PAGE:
>is available online? 
>The Lock method belongs to the Connection interface, and so lasts only
>during a session. The types of locks that are supported are:
>     Read Lock: Prevents any other connection from putting a write lock
>the object 
>     Write Lock: Prevents any other connection from putting a read lock
>or a
>write lock on the object 
>     Exist Lock: Prevents anyone from deleting the object, no matter
>kind of lock he holds. Can coexist with other locks. 
>There is no requirement that an object be locked in order to be
Locking is an issue for synchronization of object property views, not
We distinguish between property sets, which all objects have, and
content, which a 
few objects have.

>All sorts of objects can be locked: Configuration History, Version
>Version Description, Document Version, Container 
>Locks that persist across session boundaries can only be obtained by
>checking out or reserving versionable objects (see below).
>The set of versionable objects is much smaller than the set of objects
>can be locked within a session. 
Because versionable objects are the only ones with content; all objects
have properties.
>Issues for webdav: 
>Do we want to reconsider our lock types? Is an existence lock useful
>for us? 
Don't you care that the references in a page stay valid during an
editing session?  Wouldn;t
you want to prevent them from being deleted from under you?
>What sorts of objects should be lockable: Attributes? Containers?
>Version Series? . . . 
I don't see the concept of a version series in your current document.
>DMA 1.0 supports only linear versioning. 
I think that you'll find that the model supports branched and threaded
>					The different versions of a
>document are maintained as a series of individual document versions.
>presents a state of the document at some point. There is at most one
>version, which represents the current state of the conceptual entity.
>this view, the versions constitute a possibly-incomplete history of
>of the conceptual entity. 
Excuse me, but I don't see how you came to this conclusion.  Would you
>The classes and interfaces that support versioning have been carefully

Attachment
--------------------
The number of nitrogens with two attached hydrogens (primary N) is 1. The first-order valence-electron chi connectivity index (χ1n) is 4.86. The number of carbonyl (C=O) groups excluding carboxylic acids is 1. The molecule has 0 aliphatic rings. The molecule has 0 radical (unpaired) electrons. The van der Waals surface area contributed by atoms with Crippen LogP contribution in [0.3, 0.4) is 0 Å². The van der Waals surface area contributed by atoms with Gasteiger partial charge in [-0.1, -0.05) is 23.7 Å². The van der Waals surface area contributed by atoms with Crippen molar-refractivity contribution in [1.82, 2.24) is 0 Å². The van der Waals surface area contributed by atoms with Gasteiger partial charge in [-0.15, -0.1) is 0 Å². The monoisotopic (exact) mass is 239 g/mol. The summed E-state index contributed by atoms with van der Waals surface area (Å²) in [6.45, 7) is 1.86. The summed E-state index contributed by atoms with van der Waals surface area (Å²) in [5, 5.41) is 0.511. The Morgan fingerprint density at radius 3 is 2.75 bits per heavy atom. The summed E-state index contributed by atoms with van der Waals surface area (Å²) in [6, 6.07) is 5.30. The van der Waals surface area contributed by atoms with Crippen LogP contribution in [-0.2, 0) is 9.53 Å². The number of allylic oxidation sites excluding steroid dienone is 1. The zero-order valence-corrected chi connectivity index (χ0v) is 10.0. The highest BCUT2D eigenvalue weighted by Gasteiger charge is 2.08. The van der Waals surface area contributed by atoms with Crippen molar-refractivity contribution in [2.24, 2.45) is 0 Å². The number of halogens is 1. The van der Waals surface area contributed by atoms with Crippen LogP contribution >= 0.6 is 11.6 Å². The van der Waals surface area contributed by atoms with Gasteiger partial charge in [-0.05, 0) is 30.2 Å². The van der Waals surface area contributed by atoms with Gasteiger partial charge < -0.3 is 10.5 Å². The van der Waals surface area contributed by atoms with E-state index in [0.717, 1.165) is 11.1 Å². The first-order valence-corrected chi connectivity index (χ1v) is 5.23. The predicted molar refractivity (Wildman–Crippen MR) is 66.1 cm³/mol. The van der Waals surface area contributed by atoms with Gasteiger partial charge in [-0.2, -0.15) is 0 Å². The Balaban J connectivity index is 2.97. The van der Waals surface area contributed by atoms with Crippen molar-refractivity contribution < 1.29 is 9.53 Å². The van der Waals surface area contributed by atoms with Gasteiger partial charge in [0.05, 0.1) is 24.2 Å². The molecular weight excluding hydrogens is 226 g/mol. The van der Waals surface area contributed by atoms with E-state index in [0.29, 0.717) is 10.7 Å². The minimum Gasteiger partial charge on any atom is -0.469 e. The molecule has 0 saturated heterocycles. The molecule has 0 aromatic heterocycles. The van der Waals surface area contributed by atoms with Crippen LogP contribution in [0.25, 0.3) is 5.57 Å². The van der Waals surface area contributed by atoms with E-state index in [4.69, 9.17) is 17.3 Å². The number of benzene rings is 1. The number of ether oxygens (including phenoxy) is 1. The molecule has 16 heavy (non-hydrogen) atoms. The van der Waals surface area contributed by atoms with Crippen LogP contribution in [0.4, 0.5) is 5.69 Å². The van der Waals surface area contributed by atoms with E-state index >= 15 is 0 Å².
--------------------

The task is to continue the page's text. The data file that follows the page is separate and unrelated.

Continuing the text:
>designed to allow extension to configuration-management of document
>organizations, including branched versioning. The design allows for
>different configurations of the same objects for different purposes.
>example, there might be a special version series of only official
>of a publication, and other version series might include intermediate
>internal revisions and proposals. Alternatively, the same object might
>appear more than once in a single version series that represents the
>of a workflow that the object is taken through, and the various
>approvals and transmittals in the series might all refer to the same
>In the DMA 1.0 specification only Document Version objects are
>but the concepts can be generalized to allow versioning of additional
>objects in the future. The addition of application-specific versionable
>objects via subclassing is available immediately. 
>The DMA 1.0 specification does not require that Document Spaces support
>versioning, it merely specifies how versioning is expressed for those
>Document Spaces which do support versioning. 
>The following classes embody versioning in DMA 1.0: 
>     The Configuration History is the top-level object that "holds" the
>configuration of versions. It provides a unique entry into the overall
>configuration. The entire configuration can be navigated via entry at
>Configuration History object. 
>     The Version Series carries the configuration of a single "line" of
>versions that are viewed as generally having a progressive history.
>There is
>a Primary Version Series representing the top-level version sequence of
>configuration. In linear versioning, there is exactly one Version
>Series. In
>more complex configurations, additional Version Series are used to
>branches and subordinate configuration progressions beneath the Primary
>Version Series.
>     The Version Description is the connection from a place in a
>Series to a particular versionable object. In the DMA model, there is
>specific allowance for the possibility that a versionable object might
>as a constituent of more than one Configuration History, or might occur
>the same Configuration History in more than one way. Because a
>object may potentially occur in configurations in more than one way,
>data that is specific to each occurrence is kept separate
>from the versionable object in a Version Description object. For
>the Version Description subclass used will usually provide a label
>("5" or "2" or "C" or "draft 5" or "final") by which the object is
>relative to the containing series. In addition, there may be
>about the authority under which the Version Description was added and
>it was done. The Version Description can be subclassed to add more
>version-related application information.
>     The Versionable Object is some instance of an object (e.g., a
>Version object) that represents the conceptual entity at a particular
This is not correct.  The Versionable Class is the parent class (in
inheritance) of
the DocVer. 
>One Version Description is flagged as current, and the Version Series
>which it is. A checkin always sets current to point to the new version,
>it is possible to change the value of current, so that a version other
>the newest can be checked out. ReserveNext and CheckOutNext always
>on the current Version Description. The system creates a Version
>and assigns it to Reservation when checkout or reservation operations
>When a Document Version is checked out (or reserved), a new Version
>Description is created and its ReservedFor property is set to the
>Series of which it will become a part; when the Document Version is
>in, ReservedFor becomes null and the VersionSeries property is set to
>Version Series to which the Document Version now belongs. The